Photo: Richard Anderson

Sangmelé

pronounced sang-ma-lay, Creole for “mixed blood”

 

Sangmelé is a trio of musicians who bring a broad spectrum of American roots music into focus.  From New Eolor: rgb(0, 0, 255);">Sangmelé is a trio of musicians who bring a broad spectrum of American roots music into focus.  From New England to the southern Appalachian Mountains to the Mississippi Delta to Bourbon Street, Sangmele’s music reflects the origins of American music found in Scotland, Ireland and West Africa.  Walt Michael, Lea Gilmore and Henry Reiff compose this unique trio of world travelers and musical multicultural ambassadors who have performed in a wide variety of venues including the Kennedy Center.  Sangmele is available for concerts, school assemblies & residencies, and lectures.

 

Walt Michael's various musical incarnations, including Bottle Hill, Michael, McCreesh & Campbell, Walt Michael & Co. and Sangmelé have taken him from the coal camps of Appalachia to the Closing Ceremonies of the 13th Winter Olympic Games.  He has touched the hearts of millions with his hammered dulcimer, guitar and voice. Walt has recorded ten albums on the Flying Fish, Front Hall, Biograph, Tradition Bearers, Whipoorwill and MCE labels. His music has been heard on ABC-TV (to a worldwide audience of 900 million watching the Olympic Closing Ceremonies), NBC’s Tonight Show with Johnny Carson, Broadway, the Nashville Network, the Canadian Broadcasting Corporations, PBS and numerous film projects including the Outdoor Living Network’s documentary series, Cowboy 101.  Walt is Artist in Residence at McDaniel College and Executive Director and Founder of Common Ground on the Hill, an international multicultural arts organization that seeks to foster dialog and communication through the traditional arts.

 

Lea Gilmore is recognized as one of today’s leading voices in Blues, Gospel, and Jazz.  She is also a skilled lecturer on African American music and history, human rights and women's rights, as well as their historical and contemporary roles in blues and gospel music. Lea has performed with the Baltimore, New Haven and Cleveland Symphony Orchestras as a featured soloist with the internationally acclaimed Morgan State University Choir. She has appeared in over 45 theater productions, including starring roles in Ain’t Misbehavin’, Dream Girls and Purlie, was a soloist with the Common Ground Gospel Choir in Vienna, Austria, has toured Africa, Holland, Belgium and Scotland as a vocalist and lecturer and performs A Tribute to Mahalia Jackson at music festivals around the US. Lea won the prestigious 2003 Keeping the Blues Alive Award for her website “It’s A Girl Thang – Women and the Blues.”   Her blues CD,  I Don’t Know Where You Are, has been acclaimed by blues lovers and critics in Europe and America.  Most recently, Essence Magazine has named Lea as one of the 25 "Women Shaping the World."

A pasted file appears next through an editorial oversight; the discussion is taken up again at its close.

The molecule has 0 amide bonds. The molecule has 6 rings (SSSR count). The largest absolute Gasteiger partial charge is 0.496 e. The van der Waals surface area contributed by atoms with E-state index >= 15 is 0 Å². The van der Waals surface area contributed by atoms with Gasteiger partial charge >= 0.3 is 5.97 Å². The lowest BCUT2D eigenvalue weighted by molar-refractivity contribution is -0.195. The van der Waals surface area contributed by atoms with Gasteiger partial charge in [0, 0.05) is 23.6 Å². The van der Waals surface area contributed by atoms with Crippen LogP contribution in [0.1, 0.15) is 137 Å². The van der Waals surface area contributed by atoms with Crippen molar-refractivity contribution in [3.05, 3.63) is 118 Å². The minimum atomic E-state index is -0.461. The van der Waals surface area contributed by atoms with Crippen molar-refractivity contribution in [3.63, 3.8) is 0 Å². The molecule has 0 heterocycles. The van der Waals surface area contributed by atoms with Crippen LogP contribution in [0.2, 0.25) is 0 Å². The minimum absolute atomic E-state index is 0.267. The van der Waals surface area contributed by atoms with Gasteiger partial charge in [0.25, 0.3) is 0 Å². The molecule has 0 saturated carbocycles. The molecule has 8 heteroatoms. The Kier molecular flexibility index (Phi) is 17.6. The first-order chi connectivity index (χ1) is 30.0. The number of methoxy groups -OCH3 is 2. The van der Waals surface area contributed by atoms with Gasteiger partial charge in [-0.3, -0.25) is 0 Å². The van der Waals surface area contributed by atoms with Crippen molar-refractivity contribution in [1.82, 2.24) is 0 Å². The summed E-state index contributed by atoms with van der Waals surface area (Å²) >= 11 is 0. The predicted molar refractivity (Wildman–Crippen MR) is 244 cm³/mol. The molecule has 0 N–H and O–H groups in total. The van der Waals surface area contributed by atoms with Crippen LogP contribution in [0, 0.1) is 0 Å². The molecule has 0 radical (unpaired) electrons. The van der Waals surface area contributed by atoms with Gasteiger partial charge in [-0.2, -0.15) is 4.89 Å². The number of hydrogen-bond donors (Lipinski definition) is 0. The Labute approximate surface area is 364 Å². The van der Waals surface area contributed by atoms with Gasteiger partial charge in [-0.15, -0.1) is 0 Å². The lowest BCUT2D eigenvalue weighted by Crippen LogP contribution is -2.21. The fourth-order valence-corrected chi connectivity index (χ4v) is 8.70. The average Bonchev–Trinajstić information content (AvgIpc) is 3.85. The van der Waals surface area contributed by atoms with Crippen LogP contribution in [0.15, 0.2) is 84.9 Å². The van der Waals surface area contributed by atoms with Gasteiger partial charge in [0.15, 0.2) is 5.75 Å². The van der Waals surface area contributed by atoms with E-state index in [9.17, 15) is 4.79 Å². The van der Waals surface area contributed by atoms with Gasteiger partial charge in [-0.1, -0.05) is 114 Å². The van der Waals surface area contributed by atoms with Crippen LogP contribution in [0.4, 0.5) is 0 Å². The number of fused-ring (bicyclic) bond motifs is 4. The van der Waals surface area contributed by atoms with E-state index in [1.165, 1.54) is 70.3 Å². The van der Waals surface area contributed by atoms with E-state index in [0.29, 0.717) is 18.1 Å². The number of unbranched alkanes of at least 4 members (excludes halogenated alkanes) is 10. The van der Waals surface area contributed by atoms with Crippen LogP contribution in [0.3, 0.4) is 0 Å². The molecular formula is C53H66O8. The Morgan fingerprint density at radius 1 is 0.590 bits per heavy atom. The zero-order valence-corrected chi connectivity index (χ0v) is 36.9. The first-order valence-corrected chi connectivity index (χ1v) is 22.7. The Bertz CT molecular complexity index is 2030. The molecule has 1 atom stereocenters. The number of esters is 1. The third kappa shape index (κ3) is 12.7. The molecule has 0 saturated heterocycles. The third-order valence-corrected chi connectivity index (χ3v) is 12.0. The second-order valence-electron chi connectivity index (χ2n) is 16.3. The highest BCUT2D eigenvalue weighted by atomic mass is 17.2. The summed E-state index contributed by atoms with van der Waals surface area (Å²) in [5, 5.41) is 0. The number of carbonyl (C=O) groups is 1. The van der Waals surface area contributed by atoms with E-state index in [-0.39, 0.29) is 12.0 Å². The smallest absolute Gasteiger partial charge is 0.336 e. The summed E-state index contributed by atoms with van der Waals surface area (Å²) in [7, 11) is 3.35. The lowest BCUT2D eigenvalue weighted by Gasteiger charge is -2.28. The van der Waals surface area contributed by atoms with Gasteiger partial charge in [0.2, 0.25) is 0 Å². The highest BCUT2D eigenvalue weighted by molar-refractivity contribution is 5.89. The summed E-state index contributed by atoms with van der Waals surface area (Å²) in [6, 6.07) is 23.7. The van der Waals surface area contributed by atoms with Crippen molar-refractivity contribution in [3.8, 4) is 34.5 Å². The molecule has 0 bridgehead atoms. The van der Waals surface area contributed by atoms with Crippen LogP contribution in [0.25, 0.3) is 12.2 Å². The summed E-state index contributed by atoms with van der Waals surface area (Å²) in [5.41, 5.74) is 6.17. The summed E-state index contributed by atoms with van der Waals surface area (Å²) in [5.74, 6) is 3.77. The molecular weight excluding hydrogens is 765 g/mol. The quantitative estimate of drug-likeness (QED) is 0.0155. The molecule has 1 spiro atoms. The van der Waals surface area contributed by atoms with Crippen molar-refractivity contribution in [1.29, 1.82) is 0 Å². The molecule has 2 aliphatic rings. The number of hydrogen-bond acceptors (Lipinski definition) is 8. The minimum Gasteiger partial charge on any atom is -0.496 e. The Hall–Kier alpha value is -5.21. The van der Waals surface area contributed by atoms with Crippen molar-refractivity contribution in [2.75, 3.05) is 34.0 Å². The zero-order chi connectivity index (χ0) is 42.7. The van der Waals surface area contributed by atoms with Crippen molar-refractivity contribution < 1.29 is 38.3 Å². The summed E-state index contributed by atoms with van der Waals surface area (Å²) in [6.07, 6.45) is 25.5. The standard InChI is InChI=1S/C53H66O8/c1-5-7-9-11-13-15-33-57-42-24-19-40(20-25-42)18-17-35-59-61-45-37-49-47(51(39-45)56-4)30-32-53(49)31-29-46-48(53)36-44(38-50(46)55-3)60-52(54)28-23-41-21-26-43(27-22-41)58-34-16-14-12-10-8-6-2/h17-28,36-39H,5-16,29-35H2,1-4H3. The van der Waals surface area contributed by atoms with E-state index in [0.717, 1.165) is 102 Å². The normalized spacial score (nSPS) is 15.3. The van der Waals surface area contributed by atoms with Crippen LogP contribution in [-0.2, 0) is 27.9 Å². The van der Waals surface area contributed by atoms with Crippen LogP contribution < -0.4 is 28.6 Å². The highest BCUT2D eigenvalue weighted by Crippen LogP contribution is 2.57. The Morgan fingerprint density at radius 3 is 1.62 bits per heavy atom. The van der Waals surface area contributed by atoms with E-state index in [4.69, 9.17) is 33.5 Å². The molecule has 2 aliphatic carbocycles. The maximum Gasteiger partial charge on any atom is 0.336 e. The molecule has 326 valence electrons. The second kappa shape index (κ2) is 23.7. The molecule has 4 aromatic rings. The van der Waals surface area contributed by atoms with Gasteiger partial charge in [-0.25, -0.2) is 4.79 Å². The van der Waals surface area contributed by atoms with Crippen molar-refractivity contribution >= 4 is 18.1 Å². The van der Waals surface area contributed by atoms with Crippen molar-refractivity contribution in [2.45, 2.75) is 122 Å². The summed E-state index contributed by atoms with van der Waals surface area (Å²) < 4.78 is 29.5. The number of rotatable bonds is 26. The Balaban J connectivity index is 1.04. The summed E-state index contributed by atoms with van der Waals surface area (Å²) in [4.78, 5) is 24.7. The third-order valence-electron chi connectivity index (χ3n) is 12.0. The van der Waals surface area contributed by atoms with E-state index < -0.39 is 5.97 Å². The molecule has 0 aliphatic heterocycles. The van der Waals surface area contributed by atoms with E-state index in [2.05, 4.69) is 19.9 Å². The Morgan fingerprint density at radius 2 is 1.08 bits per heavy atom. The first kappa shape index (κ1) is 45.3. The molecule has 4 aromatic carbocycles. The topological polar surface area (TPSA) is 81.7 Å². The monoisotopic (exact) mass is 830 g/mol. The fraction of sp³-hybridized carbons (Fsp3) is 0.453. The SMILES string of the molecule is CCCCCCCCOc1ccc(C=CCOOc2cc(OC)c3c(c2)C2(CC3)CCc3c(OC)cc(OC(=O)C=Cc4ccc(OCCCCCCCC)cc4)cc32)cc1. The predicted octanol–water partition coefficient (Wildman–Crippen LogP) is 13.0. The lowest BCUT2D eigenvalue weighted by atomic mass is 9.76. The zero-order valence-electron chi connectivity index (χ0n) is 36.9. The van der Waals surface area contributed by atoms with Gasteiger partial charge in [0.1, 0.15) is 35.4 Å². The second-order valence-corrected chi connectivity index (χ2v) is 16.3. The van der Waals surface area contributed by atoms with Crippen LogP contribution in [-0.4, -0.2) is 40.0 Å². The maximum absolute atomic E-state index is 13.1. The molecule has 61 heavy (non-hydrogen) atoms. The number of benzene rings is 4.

Henry “Hank” Reiff is Dean of Graduate & Professional Studies at McDaniel College, and a renowned author in the field of learning disabilities. A graduate of Princeton University, Hank was a journeyman bass player in New Orleans for 14 years and performed in a wide range of musical genres including the blues, symphonic orchestras, musical theatre, rock and roll, rockabilly and folk.  He has played or recorded with musicians ranging from members of Wayne Cochran's CC Riders to the Subdudes.  His fans call him The Doctor of Rock.